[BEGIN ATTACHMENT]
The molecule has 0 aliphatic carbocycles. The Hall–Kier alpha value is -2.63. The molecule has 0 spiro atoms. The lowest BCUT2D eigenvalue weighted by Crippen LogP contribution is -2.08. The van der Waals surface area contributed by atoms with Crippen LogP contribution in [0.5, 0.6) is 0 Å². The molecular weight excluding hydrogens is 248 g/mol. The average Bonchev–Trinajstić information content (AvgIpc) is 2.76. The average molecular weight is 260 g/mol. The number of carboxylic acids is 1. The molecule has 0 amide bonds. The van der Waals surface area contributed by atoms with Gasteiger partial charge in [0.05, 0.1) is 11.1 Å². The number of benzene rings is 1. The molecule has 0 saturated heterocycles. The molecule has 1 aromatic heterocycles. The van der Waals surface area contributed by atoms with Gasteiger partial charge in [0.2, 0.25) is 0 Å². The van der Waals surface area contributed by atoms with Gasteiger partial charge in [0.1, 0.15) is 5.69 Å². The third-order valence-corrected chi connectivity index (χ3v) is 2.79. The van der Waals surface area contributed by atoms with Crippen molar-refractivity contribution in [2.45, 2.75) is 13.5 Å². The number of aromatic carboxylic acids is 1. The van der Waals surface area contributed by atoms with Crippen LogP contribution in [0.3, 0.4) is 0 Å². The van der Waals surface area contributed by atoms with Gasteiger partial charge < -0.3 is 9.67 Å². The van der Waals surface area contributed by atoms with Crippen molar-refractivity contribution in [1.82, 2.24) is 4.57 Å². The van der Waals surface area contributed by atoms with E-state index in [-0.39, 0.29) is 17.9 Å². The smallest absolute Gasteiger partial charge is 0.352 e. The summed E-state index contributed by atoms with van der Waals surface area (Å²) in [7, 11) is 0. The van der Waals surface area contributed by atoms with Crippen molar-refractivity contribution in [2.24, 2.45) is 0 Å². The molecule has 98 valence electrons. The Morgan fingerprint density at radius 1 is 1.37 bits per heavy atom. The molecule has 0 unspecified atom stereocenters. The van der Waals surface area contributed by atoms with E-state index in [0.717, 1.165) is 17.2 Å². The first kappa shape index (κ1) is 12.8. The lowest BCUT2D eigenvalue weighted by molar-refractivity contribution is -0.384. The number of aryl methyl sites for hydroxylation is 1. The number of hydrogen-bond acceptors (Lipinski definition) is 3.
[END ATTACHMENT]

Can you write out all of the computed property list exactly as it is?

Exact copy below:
The molecule has 0 aliphatic carbocycles. The Hall–Kier alpha value is -2.63. The molecule has 0 spiro atoms. The lowest BCUT2D eigenvalue weighted by Crippen LogP contribution is -2.08. The van der Waals surface area contributed by atoms with Crippen LogP contribution in [0.5, 0.6) is 0 Å². The molecular weight excluding hydrogens is 248 g/mol. The average Bonchev–Trinajstić information content (AvgIpc) is 2.76. The average molecular weight is 260 g/mol. The number of carboxylic acids is 1. The molecule has 0 amide bonds. The van der Waals surface area contributed by atoms with Gasteiger partial charge in [0.05, 0.1) is 11.1 Å². The number of benzene rings is 1. The molecule has 0 saturated heterocycles. The molecule has 1 aromatic heterocycles. The van der Waals surface area contributed by atoms with Gasteiger partial charge in [0.2, 0.25) is 0 Å². The van der Waals surface area contributed by atoms with Gasteiger partial charge in [0.1, 0.15) is 5.69 Å². The third-order valence-corrected chi connectivity index (χ3v) is 2.79. The van der Waals surface area contributed by atoms with Crippen molar-refractivity contribution in [2.45, 2.75) is 13.5 Å². The number of aromatic carboxylic acids is 1. The van der Waals surface area contributed by atoms with Crippen LogP contribution in [0.3, 0.4) is 0 Å². The van der Waals surface area contributed by atoms with Gasteiger partial charge < -0.3 is 9.67 Å². The van der Waals surface area contributed by atoms with Crippen molar-refractivity contribution in [1.82, 2.24) is 4.57 Å². The van der Waals surface area contributed by atoms with E-state index in [-0.39, 0.29) is 17.9 Å². The smallest absolute Gasteiger partial charge is 0.352 e. The summed E-state index contributed by atoms with van der Waals surface area (Å²) in [7, 11) is 0. The van der Waals surface area contributed by atoms with Crippen molar-refractivity contribution in [2.24, 2.45) is 0 Å². The molecule has 98 valence electrons. The Morgan fingerprint density at radius 1 is 1.37 bits per heavy atom. The molecule has 0 unspecified atom stereocenters. The van der Waals surface area contributed by atoms with E-state index in [0.717, 1.165) is 17.2 Å². The first kappa shape index (κ1) is 12.8. The lowest BCUT2D eigenvalue weighted by molar-refractivity contribution is -0.384. The number of aryl methyl sites for hydroxylation is 1. The number of hydrogen-bond acceptors (Lipinski definition) is 3.